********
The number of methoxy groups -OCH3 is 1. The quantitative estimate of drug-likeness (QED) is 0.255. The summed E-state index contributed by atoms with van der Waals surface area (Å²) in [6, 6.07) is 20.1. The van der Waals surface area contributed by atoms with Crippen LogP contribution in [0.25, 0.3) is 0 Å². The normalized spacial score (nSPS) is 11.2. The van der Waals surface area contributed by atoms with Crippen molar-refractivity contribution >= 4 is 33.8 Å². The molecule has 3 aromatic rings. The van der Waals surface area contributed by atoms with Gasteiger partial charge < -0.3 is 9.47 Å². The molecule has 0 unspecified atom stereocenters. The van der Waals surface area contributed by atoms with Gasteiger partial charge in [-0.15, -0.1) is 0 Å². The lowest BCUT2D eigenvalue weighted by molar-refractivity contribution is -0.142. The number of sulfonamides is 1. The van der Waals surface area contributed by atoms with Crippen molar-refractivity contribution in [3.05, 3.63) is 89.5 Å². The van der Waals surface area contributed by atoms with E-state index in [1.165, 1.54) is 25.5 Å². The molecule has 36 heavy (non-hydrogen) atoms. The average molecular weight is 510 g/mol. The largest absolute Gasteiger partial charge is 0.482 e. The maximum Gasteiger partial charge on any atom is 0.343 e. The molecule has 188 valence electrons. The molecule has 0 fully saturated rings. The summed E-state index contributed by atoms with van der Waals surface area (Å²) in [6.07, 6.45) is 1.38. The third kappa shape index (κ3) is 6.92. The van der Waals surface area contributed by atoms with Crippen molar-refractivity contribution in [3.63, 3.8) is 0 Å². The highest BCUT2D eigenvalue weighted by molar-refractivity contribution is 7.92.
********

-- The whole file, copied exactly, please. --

The number of methoxy groups -OCH3 is 1. The quantitative estimate of drug-likeness (QED) is 0.255. The summed E-state index contributed by atoms with van der Waals surface area (Å²) in [6, 6.07) is 20.1. The van der Waals surface area contributed by atoms with Crippen LogP contribution in [0.25, 0.3) is 0 Å². The normalized spacial score (nSPS) is 11.2. The van der Waals surface area contributed by atoms with Crippen molar-refractivity contribution >= 4 is 33.8 Å². The molecule has 3 aromatic rings. The van der Waals surface area contributed by atoms with Gasteiger partial charge < -0.3 is 9.47 Å². The molecule has 0 unspecified atom stereocenters. The van der Waals surface area contributed by atoms with Gasteiger partial charge in [-0.15, -0.1) is 0 Å². The lowest BCUT2D eigenvalue weighted by molar-refractivity contribution is -0.142. The number of sulfonamides is 1. The van der Waals surface area contributed by atoms with Crippen molar-refractivity contribution in [3.05, 3.63) is 89.5 Å². The van der Waals surface area contributed by atoms with E-state index in [1.165, 1.54) is 25.5 Å². The molecule has 36 heavy (non-hydrogen) atoms. The average molecular weight is 510 g/mol. The largest absolute Gasteiger partial charge is 0.482 e. The maximum Gasteiger partial charge on any atom is 0.343 e. The molecule has 188 valence electrons. The molecule has 0 fully saturated rings. The summed E-state index contributed by atoms with van der Waals surface area (Å²) in [6.07, 6.45) is 1.38. The third kappa shape index (κ3) is 6.92. The van der Waals surface area contributed by atoms with Crippen molar-refractivity contribution in [3.63, 3.8) is 0 Å². The highest BCUT2D eigenvalue weighted by molar-refractivity contribution is 7.92.